by Jennifer Riggins
Published on 14 May 2014
Matt Alder, the so-called British Recruiting Futurologist, says that recruitment is missing the mobile mark. Mobile is not just another channel to touch base with, but that continually growing access to mobile recruitment should create a paradigm shift that affects and will eventually improve the whole human resources industry and, really, the world.
Think about it this way, more people are connecting to the Internet by smartphone or tablet than any other way; laptops and PCs are soon to fall the way of the 8-track and the Flowbee. Of course, CareerBuilder says that only 20 percent of Fortune 500 companies are mobilizing their recruitment, so we have a long way to go.
Today, we are going to give you the low-down of the modernly mobile side of HR and how you can mobilize your recruitment strategy.
I've trained so many recruiters, particularly from Michael Page and Hays recruitment firms. If recruitment is anything, it's really sales - you're selling the hiring manager on your ability to recruit from in-house or externally, and you're selling the right candidates on their perfect fit with that same business and manager. That's why it doesn't make sense that your recruiting efforts chain you to a desk. And there's no need to be.
There is a slew of recruitment software that keeps you on the road, visiting clients and future clients. We like Crelate Talent because it's a responsive recruiting tool that allows you to manage your processes from anywhere, including the sales rep's best friend for running campaigns and closing deals: your iPad. Like any good customer relationship management app, it lets you organize everything in the recruiting process, including those copious notes you keep for you and your colleagues and then filter for your client.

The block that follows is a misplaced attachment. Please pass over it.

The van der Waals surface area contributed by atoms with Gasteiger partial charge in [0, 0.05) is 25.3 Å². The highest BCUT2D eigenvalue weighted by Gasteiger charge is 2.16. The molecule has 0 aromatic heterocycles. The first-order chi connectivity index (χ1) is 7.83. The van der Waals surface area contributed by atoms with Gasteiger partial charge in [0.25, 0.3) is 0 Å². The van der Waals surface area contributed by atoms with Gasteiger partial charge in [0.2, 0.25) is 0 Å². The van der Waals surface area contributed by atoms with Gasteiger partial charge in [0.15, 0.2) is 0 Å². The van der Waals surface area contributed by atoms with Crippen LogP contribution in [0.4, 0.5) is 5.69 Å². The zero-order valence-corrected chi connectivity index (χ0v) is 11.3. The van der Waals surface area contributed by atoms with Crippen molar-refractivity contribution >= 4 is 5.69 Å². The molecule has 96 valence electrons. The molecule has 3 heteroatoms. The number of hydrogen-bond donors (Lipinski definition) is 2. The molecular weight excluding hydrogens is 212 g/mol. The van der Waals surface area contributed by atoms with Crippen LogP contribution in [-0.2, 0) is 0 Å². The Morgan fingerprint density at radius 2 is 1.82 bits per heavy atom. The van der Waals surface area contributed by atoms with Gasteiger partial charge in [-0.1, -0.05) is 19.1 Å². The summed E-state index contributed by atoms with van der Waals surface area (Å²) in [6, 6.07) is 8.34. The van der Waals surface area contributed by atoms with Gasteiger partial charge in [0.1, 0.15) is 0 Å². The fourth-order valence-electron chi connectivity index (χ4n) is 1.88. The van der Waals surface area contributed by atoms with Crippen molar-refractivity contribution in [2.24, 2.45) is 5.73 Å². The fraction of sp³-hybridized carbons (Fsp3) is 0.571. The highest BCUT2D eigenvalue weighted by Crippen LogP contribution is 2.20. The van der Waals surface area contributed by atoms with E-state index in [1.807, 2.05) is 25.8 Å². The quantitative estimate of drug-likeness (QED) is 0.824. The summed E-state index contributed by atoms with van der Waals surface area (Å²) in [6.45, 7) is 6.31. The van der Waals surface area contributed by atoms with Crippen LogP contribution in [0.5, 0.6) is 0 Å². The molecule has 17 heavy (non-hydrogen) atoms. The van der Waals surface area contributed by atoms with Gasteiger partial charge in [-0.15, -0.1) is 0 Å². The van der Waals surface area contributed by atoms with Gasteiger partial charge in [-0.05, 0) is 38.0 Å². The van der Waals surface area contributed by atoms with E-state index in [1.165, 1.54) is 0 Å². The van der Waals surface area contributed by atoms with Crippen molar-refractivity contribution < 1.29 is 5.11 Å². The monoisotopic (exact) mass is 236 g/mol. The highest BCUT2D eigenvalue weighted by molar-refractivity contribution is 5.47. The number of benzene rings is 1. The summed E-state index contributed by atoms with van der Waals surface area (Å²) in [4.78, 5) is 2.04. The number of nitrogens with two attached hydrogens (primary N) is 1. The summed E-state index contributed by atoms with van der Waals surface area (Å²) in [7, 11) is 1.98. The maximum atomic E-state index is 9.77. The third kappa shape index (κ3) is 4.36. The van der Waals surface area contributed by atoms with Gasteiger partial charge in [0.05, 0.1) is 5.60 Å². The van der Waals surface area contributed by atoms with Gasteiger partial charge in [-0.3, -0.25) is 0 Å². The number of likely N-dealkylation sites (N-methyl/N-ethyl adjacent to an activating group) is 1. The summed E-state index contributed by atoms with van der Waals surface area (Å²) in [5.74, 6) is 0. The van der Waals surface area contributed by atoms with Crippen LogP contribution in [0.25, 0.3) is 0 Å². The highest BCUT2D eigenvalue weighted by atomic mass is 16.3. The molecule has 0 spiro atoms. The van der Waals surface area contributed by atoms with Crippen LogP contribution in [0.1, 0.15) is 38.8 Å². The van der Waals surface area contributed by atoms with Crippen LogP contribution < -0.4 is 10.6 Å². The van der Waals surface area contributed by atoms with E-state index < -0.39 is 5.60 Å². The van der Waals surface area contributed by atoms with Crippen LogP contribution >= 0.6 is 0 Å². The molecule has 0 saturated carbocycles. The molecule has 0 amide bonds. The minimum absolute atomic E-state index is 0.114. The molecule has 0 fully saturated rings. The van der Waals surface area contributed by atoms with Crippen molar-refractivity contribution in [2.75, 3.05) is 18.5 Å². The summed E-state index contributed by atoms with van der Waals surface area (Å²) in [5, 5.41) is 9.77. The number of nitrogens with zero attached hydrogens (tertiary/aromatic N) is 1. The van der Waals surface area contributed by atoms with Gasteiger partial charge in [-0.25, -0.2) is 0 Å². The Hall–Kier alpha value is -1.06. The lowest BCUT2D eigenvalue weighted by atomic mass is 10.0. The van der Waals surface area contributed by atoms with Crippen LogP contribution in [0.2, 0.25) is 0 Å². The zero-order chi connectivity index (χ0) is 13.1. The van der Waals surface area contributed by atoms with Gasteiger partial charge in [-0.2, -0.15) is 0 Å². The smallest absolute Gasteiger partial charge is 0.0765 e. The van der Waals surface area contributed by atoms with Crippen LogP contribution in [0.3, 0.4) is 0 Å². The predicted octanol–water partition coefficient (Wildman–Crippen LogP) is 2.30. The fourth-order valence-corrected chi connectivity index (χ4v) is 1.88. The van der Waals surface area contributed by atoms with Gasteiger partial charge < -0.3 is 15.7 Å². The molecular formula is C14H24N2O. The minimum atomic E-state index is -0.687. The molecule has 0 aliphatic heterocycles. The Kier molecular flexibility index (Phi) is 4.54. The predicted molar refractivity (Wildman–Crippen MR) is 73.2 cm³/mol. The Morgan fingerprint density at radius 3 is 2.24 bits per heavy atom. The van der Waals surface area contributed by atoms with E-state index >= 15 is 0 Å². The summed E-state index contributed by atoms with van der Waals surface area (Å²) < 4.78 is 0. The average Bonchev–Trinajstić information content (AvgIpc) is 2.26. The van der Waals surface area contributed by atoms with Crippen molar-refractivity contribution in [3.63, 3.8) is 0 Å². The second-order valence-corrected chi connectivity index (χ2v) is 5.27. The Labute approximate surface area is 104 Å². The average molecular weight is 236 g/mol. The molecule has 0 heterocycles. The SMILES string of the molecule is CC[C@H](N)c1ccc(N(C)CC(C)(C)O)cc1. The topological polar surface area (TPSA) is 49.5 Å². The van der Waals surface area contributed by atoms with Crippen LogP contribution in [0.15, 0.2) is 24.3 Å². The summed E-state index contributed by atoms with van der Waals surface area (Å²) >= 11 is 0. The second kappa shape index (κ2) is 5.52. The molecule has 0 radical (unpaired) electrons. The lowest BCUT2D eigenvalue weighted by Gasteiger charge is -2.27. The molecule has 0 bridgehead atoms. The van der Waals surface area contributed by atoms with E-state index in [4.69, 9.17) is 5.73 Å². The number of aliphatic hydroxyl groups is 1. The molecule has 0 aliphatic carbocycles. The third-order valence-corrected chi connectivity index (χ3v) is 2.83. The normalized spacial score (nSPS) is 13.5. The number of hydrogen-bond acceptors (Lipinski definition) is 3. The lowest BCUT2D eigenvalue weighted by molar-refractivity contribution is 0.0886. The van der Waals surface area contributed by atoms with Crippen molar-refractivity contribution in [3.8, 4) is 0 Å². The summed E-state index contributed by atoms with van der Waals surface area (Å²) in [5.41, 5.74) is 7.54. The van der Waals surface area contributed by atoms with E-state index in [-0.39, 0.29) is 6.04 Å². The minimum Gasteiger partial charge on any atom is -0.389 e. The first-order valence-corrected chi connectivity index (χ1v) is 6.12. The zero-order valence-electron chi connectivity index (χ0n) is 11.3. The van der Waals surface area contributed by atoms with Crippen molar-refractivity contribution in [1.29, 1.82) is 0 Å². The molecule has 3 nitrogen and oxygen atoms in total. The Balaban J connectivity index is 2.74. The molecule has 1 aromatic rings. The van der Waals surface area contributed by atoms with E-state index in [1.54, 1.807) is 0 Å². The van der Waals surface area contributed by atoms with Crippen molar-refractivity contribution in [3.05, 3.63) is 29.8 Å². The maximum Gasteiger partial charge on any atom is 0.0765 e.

There are whole HR companies, like Catenon, enabling recruitment from anywhere in the world for jobs anywhere in the world with recruiters recording face-to-face interviews in their offices. Others like JobandTalent allow its junior-level candidates to record intros, answering the ubiquitous "Tell us about yourself" starter question right from their homes. And then there is good-old Skype, which allows a live, if not slightly awkward, interaction that can then be taped for future use.
For recruiters, these video alternatives are good to whittle down the list, acting as a replacement for phone or first-round face-to-face interviews. And for your client, they can invest less work into revising your candidates. This is grand if you think the first impression is the most important one, but with different candidates reacting differently to stilted, recorded interaction, these impressions may be invalid.
No matter if you like it or not, it's certainly a cost-effective way to screen candidates in the first recruitment rounds, and one that can be done from your iPhone.